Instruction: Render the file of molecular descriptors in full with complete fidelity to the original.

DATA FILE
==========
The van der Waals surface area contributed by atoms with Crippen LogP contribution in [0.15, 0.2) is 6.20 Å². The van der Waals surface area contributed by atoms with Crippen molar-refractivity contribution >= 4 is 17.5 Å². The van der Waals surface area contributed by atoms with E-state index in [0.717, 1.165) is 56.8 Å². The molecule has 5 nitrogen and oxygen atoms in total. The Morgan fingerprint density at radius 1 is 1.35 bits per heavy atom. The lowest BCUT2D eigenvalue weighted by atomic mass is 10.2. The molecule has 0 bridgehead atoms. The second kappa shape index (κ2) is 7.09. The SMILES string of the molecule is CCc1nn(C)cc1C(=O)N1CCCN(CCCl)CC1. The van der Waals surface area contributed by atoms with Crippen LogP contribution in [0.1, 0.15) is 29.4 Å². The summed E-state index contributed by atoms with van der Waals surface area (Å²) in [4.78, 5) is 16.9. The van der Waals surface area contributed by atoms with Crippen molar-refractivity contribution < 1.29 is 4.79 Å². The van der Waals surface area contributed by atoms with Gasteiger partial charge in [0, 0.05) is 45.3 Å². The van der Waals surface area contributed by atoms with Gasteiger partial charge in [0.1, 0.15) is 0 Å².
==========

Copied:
The van der Waals surface area contributed by atoms with Crippen LogP contribution in [0.15, 0.2) is 6.20 Å². The van der Waals surface area contributed by atoms with Crippen molar-refractivity contribution >= 4 is 17.5 Å². The van der Waals surface area contributed by atoms with E-state index in [0.717, 1.165) is 56.8 Å². The molecule has 5 nitrogen and oxygen atoms in total. The Morgan fingerprint density at radius 1 is 1.35 bits per heavy atom. The lowest BCUT2D eigenvalue weighted by atomic mass is 10.2. The molecule has 0 bridgehead atoms. The second kappa shape index (κ2) is 7.09. The SMILES string of the molecule is CCc1nn(C)cc1C(=O)N1CCCN(CCCl)CC1. The van der Waals surface area contributed by atoms with Crippen LogP contribution in [0.1, 0.15) is 29.4 Å². The summed E-state index contributed by atoms with van der Waals surface area (Å²) in [4.78, 5) is 16.9. The van der Waals surface area contributed by atoms with Crippen molar-refractivity contribution < 1.29 is 4.79 Å². The van der Waals surface area contributed by atoms with Gasteiger partial charge in [0, 0.05) is 45.3 Å². The van der Waals surface area contributed by atoms with Gasteiger partial charge in [0.1, 0.15) is 0 Å².